|Our Lady of Victory National Shrine and Basilica, Buffalo NY|
Do people pick grapes from thornbushes, or figs from thistles?Just so, every good tree bears good fruit,and a rotten tree bears bad fruit.A good tree cannot bear bad fruit,nor can a rotten tree bear good fruit.Every tree that does not bear good fruit will be cut downand thrown into the fire. Mt 7:17-19
For as long as I remember hearing this passage, I think I have thought of it as applying to me and the life I lead. Clearly I want to be a "good tree" that bears good fruit rather than a "rotten tree" that bears bad fruit. I desire to be "good" and not "rotten." Who wouldn't?
But there is a trap here of which I was unaware until I read a reflection on this passage by a fairly recent graduate of Notre Dame University on its excellent prayer web site. Click here to visit the site and then bookmark. The trap is the familiar either/or thinking with its bias for perfection. Either I am a good tree or a rotten one. This leaves little room for the reality of human life which is a mixed bag, to be sure.
It is the same impossible situation of which St. Paul warns us when he says that the Law cannot save us. In fact, the Law brings death not life. The Law must always focus on right or wrong, compliance or non-compliance. There little room for the doubt or confusion that arises with real situations. And the rules multiply to cover all foreseen eventualities. In modern times, it is why the NCAA rule book runs to more than 500 pages with more being added each year. And still there are violations; sometimes intentional and sometimes not.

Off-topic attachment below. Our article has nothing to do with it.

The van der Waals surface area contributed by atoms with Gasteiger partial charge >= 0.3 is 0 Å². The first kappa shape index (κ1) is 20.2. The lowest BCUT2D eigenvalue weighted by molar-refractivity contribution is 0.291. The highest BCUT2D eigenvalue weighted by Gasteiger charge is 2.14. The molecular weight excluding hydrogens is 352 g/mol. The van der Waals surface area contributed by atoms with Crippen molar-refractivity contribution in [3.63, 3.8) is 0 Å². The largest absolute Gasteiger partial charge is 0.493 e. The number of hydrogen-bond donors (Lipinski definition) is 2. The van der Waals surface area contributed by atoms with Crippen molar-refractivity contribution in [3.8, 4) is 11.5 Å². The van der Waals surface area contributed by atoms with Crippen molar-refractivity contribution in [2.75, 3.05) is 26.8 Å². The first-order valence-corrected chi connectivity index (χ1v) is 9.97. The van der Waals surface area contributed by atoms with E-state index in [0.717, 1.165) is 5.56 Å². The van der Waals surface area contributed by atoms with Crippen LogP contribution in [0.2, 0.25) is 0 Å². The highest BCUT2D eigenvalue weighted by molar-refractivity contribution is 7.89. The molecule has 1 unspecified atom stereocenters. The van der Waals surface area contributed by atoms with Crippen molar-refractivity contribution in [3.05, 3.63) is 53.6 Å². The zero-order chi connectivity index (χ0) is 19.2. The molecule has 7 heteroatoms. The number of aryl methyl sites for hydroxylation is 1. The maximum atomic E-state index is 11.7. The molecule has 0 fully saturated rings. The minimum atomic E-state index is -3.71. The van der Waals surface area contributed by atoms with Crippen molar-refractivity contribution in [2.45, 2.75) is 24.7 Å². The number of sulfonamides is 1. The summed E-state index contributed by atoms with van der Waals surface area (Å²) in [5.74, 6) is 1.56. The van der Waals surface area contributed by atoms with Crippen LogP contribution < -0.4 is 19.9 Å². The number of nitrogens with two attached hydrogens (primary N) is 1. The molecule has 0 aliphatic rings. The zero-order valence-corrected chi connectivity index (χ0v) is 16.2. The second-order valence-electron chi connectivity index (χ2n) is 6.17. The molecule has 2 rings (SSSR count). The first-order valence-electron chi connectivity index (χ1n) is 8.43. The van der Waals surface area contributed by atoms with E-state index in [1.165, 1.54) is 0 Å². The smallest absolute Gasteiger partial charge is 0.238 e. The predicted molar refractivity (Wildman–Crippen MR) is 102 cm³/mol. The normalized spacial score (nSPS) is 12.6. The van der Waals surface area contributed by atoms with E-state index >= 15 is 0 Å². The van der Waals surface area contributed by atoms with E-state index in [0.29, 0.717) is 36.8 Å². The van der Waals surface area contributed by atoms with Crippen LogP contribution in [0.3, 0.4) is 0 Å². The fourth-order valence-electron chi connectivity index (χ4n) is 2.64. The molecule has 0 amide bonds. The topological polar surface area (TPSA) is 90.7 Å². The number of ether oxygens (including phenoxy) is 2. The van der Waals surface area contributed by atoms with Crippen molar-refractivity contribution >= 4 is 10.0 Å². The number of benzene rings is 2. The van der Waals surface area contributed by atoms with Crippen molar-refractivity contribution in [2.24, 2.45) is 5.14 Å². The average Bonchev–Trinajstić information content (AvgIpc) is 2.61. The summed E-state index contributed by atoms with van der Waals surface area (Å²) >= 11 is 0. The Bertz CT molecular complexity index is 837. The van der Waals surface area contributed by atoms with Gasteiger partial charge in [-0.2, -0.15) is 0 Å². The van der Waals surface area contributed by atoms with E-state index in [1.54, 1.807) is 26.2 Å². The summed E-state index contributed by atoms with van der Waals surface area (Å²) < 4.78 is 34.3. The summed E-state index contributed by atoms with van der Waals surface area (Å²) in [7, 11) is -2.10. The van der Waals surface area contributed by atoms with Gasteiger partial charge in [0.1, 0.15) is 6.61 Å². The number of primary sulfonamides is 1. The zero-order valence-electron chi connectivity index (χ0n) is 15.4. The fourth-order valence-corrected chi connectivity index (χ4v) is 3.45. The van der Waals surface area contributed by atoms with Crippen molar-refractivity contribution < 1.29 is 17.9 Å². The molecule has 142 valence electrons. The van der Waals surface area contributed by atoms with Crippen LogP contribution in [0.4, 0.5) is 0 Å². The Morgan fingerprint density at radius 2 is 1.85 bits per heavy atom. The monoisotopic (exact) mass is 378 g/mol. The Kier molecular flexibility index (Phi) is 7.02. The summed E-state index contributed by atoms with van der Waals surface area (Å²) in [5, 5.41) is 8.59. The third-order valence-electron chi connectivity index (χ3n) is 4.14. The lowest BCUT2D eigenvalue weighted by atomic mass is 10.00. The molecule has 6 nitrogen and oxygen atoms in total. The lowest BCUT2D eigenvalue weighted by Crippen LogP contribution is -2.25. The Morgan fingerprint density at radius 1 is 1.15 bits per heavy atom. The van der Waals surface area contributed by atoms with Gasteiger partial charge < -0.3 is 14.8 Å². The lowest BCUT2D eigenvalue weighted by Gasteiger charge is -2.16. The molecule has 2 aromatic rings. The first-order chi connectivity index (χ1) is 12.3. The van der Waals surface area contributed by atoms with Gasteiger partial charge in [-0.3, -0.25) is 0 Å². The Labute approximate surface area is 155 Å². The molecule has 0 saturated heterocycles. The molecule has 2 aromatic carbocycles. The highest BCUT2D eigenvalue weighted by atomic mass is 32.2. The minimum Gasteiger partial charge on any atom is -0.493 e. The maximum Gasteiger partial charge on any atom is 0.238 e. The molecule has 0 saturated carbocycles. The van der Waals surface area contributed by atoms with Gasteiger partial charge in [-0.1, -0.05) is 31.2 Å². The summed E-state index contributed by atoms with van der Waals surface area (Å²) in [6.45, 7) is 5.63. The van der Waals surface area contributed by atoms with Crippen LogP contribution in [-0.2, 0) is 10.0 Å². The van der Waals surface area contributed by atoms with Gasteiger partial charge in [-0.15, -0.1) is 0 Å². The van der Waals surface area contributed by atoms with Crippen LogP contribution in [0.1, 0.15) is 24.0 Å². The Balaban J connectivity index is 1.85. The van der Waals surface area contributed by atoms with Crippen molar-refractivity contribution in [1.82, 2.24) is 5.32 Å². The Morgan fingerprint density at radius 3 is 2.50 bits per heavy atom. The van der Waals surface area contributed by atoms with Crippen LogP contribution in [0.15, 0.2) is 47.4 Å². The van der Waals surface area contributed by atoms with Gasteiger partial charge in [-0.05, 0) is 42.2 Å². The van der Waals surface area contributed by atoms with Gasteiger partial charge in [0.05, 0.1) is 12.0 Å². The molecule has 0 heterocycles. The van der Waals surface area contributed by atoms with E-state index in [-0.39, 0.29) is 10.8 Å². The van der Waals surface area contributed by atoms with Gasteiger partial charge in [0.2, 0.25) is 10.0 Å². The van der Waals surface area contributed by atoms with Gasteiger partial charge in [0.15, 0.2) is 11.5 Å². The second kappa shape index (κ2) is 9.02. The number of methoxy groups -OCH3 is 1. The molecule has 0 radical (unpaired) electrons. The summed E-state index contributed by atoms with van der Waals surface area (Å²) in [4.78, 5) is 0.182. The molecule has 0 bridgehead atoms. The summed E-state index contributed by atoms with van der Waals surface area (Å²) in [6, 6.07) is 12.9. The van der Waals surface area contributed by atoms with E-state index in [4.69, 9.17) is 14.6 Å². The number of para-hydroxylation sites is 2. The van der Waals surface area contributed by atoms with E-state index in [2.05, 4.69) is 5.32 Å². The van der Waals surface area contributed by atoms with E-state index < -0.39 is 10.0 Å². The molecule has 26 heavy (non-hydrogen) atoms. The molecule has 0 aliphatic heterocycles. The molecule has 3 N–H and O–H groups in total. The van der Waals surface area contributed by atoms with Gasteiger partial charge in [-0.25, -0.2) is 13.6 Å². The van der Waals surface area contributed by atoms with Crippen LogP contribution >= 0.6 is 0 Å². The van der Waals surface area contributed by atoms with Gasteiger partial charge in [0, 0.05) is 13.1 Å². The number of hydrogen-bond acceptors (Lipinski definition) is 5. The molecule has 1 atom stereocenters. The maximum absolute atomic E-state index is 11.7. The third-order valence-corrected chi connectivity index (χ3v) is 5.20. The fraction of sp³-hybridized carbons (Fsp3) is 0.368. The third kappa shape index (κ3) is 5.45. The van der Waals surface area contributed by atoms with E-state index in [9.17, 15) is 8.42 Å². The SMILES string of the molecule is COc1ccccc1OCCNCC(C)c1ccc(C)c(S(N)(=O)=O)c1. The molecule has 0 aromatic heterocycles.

This incapacity to deal with ambiguity and ignorance results in the need to make absolute and summary judgments, not just about acts but also about people. There are good people and bad people just as the passage suggests there are good trees and rotten trees.
A seemingly slight change in perspective can make a tremendous difference. What if I change my focus to the entire orchard rather than individual trees? What if I think of myself as an orchard with both good tress and rotten trees? Then wouldn't I focus on cultivating those aspects of my self which tend toward the good and try to lessen the growth of those that do not? Wouldn't I have a more balanced view of my self? I wouldn't have to be perfect but I would try to be better each day.
I find this to be a more wholesome way of thinking about this saying of Jesus. What about you?